On May 1, 2018, Paramount Pictures announced it had acquired the rights to the film, and described the antagonists as the "most savage and feared predators" in Florida. Aja, whose previous credits at the time included the horror films Piranha 3D (2010) and Horns (2013), came on board to direct the thriller produced by Flores and Sam Raimi. The project had previously been in development through Lakeshore Entertainment and Annapurna Pictures before moving to Paramount to benefit from the success of A Quiet Place (2018), another low-budget horror film from the studio.[9][10] Aja listed the one-location styles of Alien (1979) and Cujo (1983), and the setting in Raimi's The Evil Dead (1981) as inspirations for the film.[8][11][12] With Jaws (1975) serving as "the blueprint",[13] Aja wanted the film to feel similar to riding a rollercoaster: suspenseful.[11] Paramount agreed to keep the runtime short, and ultimately decided on a mere 87 minutes.[11][14] Aja went against the advice of multiple executives to introduce the alligators early on in the film, as he believed this would be unexpected to the general audience.[2]: 22:43–23:25  One idea considered for the ending would have seen the main characters get eaten by an alligator.[15] Aja also said there were several discussions on "whether the dog would live or not";[16] alternate scenarios involved an alligator biting the dog's tail off, the main characters feeding the dog to the alligators to escape their home, and the dog sacrificing itself to save its owners.[2]: 24:07–26:52  The happy ending was picked to evoke a positive response from audiences.[7][17]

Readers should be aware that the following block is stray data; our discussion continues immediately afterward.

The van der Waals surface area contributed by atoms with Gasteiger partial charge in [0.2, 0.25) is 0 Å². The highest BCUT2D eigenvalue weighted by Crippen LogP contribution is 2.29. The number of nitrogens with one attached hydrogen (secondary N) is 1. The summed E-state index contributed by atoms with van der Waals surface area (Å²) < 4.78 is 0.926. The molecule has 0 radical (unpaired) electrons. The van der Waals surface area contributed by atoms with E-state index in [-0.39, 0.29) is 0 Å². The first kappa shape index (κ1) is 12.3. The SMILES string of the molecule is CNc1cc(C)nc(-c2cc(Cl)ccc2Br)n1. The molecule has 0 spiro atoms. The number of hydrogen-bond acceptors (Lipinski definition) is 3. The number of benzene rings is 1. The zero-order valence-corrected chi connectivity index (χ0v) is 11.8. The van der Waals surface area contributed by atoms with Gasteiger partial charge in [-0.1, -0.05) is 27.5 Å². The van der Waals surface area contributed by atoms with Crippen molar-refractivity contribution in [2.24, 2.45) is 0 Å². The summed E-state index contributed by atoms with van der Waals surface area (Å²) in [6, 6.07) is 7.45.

CastingEdit

Kaya Scodelario entered negotiations to star in May 2018.[18] Paramount executive Wyck Godfrey gave her the chance to join the film in a leading role without having to audition.[19][20] Accepting the part, she said she picked the film based on "the material and the character, and if it's going to empower me or teach me or test me."[21] To physically prepare for the role, Scodelario was trained to swim by coaches from England and Serbia,[19] including a former Olympian,[22] who helped her for six to seven weeks at the London Aquatics Centre.[19][20] Her training progressed from her having to swim in a kiddie pool with floaties to swimming at a "good speed and quite good stamina".[21][23] Barry Pepper, having previously worked with Scodelario in 2015 on Maze Runner: The Scorch Trials, was added to the cast in June 2018.[24] He also underwent months of training to improve his swimming, and said he enjoyed the idea of working on a film about a father-and-daughter relationship living in Florida.[25]